How the mainframe lasted 50 years: adaptation

"I predict that the last mainframe will be unplugged on March 15, 1996." – Stewart Alsop, former InfoWorld editor-in-chief and stigmatism sufferer.

I can't help but tease Stewart a little over that prediction, made in 1991. It's not to rub his nose in it; he was always very friendly when I encountered him in the early days of my career, and it's a shame he's no longer in journalism. To his credit, he ate crow with a bit of self-deprecating humor a few years later:

"It's clear that corporate customers still like to have centrally controlled, very predictable, reliable computing systems – exactly the kind of systems that IBM specializes in," he said in February 2002.

And now we are celebrating 50 years of IBM making mainframes a viable technology for computing. They are still chugging along, with more than half of enterprise applications still using on them to complete transactions.

The mainframe, of course, is the pinnacle of reliability. A CA exec once joked with me that if a mainframe crashed more than three times in a year, it was considered an unreliable computer. If Windows crashed three times a day, it was a good day. The joke carried more weight in 1994 than it does now.

Let's be real. IBM dominates the mainframe world today. There are other players hanging in there but Big Blue has the market share and mindshare. And even though hardware isn't even 10% of IBM's business these days, good luck trying to out-innovate Big Blue. I don't think anyone else could have kept the mainframe going the way IBM has.

So what's kept the mainframe alive? Some of it was necessity and some of it was simply entrenchment. We may have Itanium and SPARC systems still in use 20 years from now. But mostly it was that the mainframe adapted with the times and adopted the newest trends for its own use. For example:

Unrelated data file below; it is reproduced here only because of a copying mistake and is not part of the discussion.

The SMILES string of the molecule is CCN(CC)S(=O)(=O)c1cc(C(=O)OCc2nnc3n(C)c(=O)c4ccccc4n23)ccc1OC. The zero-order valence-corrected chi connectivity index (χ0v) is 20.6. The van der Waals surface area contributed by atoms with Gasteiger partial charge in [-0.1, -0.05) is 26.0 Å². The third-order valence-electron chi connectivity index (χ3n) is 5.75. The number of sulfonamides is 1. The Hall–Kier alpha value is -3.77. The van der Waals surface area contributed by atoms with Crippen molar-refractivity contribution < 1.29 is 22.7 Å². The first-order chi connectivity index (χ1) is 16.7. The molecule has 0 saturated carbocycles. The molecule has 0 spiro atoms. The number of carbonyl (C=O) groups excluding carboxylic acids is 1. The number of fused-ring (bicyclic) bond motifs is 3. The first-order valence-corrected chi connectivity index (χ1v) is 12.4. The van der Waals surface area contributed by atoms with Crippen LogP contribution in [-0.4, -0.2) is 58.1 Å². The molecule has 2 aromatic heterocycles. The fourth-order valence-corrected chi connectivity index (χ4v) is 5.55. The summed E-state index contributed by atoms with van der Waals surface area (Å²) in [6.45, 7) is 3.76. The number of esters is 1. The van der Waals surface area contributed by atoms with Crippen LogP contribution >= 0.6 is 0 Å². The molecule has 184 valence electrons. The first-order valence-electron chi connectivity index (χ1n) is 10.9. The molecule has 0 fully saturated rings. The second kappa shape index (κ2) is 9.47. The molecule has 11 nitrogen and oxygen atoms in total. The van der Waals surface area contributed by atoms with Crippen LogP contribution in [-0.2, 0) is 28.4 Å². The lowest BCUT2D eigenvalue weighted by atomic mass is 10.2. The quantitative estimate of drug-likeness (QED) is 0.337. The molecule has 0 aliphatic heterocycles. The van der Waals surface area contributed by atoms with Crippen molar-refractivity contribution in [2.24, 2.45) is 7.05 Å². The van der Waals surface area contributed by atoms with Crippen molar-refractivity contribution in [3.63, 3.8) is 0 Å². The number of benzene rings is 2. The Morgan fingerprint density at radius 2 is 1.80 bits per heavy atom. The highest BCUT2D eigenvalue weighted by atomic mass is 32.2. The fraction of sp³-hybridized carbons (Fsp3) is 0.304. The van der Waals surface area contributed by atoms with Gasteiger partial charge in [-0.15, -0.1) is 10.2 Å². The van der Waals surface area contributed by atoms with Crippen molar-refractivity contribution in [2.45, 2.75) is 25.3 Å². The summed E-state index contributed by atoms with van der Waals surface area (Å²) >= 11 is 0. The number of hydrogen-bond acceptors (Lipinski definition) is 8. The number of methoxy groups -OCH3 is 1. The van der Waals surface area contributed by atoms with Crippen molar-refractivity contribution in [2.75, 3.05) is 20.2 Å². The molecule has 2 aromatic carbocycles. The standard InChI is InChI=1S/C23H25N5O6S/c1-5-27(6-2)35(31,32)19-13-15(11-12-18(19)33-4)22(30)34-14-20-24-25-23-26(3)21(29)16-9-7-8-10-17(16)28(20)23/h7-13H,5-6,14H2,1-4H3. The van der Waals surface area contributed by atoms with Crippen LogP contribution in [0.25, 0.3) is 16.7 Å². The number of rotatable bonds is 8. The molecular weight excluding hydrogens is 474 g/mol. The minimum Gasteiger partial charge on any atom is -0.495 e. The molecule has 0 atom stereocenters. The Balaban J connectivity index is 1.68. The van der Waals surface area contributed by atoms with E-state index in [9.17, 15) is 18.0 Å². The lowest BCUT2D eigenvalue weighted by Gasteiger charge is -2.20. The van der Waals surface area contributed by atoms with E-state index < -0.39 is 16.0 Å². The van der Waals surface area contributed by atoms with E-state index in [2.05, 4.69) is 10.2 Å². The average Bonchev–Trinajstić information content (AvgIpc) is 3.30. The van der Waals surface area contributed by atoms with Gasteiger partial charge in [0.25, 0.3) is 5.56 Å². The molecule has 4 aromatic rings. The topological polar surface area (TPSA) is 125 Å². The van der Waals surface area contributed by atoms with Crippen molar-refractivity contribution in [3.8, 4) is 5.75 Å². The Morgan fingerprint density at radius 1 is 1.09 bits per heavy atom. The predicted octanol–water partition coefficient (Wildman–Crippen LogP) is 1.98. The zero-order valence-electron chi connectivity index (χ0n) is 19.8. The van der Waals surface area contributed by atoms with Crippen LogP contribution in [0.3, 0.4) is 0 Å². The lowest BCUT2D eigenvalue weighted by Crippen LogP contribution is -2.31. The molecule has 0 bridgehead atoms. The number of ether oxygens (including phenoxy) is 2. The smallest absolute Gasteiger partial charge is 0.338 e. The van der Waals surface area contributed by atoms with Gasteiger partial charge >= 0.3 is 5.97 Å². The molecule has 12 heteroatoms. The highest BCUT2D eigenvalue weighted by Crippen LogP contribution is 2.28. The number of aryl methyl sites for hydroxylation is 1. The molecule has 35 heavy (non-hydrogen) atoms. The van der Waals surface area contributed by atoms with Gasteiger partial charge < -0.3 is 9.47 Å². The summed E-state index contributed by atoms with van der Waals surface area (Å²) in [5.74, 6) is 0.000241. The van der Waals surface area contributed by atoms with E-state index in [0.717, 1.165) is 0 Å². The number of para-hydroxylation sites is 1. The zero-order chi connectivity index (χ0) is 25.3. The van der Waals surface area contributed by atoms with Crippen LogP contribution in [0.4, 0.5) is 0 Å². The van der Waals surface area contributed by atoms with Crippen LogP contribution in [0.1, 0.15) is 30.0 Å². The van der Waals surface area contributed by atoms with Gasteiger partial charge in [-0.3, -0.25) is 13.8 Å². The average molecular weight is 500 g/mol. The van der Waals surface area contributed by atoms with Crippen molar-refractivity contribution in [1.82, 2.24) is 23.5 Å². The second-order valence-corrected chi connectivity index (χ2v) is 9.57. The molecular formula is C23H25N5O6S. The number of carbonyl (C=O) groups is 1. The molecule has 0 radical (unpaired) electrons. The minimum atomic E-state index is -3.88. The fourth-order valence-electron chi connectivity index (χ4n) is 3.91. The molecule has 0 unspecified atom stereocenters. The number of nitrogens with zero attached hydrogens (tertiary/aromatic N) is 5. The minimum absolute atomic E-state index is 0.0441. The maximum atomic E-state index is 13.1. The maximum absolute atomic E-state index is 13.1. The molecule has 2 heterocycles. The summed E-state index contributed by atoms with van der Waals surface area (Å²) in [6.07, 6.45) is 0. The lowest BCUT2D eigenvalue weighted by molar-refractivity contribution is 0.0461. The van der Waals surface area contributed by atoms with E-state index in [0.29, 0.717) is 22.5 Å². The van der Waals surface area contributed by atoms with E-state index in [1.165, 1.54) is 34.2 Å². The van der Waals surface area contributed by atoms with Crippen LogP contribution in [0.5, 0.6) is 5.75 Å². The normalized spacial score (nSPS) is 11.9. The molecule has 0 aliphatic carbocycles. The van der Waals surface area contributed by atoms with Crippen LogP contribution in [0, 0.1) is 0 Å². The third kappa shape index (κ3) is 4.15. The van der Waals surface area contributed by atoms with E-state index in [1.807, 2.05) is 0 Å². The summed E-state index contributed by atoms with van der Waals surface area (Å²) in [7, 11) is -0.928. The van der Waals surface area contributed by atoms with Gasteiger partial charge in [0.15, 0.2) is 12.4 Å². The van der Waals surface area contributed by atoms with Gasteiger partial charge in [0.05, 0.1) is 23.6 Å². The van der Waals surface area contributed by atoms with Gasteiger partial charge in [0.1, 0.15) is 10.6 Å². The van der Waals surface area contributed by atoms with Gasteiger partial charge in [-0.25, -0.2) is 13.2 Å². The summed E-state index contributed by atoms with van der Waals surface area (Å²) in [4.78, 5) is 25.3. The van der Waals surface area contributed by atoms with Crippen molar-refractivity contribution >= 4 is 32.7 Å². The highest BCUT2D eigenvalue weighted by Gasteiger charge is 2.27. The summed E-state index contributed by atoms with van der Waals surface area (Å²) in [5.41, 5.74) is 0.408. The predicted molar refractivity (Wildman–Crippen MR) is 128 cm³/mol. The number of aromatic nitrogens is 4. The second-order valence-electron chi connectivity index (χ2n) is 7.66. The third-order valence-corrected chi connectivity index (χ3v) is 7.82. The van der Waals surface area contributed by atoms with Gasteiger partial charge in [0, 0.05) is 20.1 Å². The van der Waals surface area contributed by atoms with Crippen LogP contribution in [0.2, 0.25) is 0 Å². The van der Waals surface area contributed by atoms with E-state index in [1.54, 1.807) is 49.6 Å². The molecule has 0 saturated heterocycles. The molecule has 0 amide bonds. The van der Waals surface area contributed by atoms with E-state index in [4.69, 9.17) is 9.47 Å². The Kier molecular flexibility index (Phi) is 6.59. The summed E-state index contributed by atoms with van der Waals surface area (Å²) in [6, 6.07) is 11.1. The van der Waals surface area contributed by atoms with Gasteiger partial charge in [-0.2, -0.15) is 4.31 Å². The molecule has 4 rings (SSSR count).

- Linux: As Linux took off, IBM embraced it and made a port to the mainframe. A lot of early Linux servers were recycled Windows NT and NetWare servers, but IBM made mainframes a consolidation platform, and that paid off well.

- New languages: The mainframe would be dead if it just stuck to COBOL. C++ has migrated to the mainframe, as has Java. Java apps run on mainframes have reduced latency to zero as the applications interacted in real-time with the data hosted on the mainframe.

- Virtualization & Partitioning: While you upstarts at VMware and Citrix try to get your arms around partition the umpteen x86 servers sprawled over a space many times the size of a mainframe, the mainframe was doing hardware partitioning and virtualization in firmware decades ago. CPU time, memory and storage were all defined with a few switches in firmware, something x86 won't do for a long time.

- Cloud computing: IBM has just announced new cloud initiative in conjunction with the mainframe's silver anniversary. The IBM Enterprise Cloud System is configured at the factory for rapid deployment, orchestration and monitoring of up to 6,000 virtual machines in one system. Last year, IBM released the zEnterprise BC12 (Business Class) entry-level mainframe for big data analytics and cloud computing while offering up to 55% savings over a comparable x86 system.

Fluidity and adaptation – and IBM's deep pockets – have kept the mainframe viable and will keep it viable for the foreseeable future. It's also something to note regarding the routine predictions of the demise of the PC. The PC does not have any one giant propelling innovation and it sure isn't adapting to the times very much. So there's a prediction that may prove more accurate.

This story, "How the mainframe lasted 50 years: adaptation" was originally published by ITworld.

Copyright © 2014 IDG Communications, Inc.

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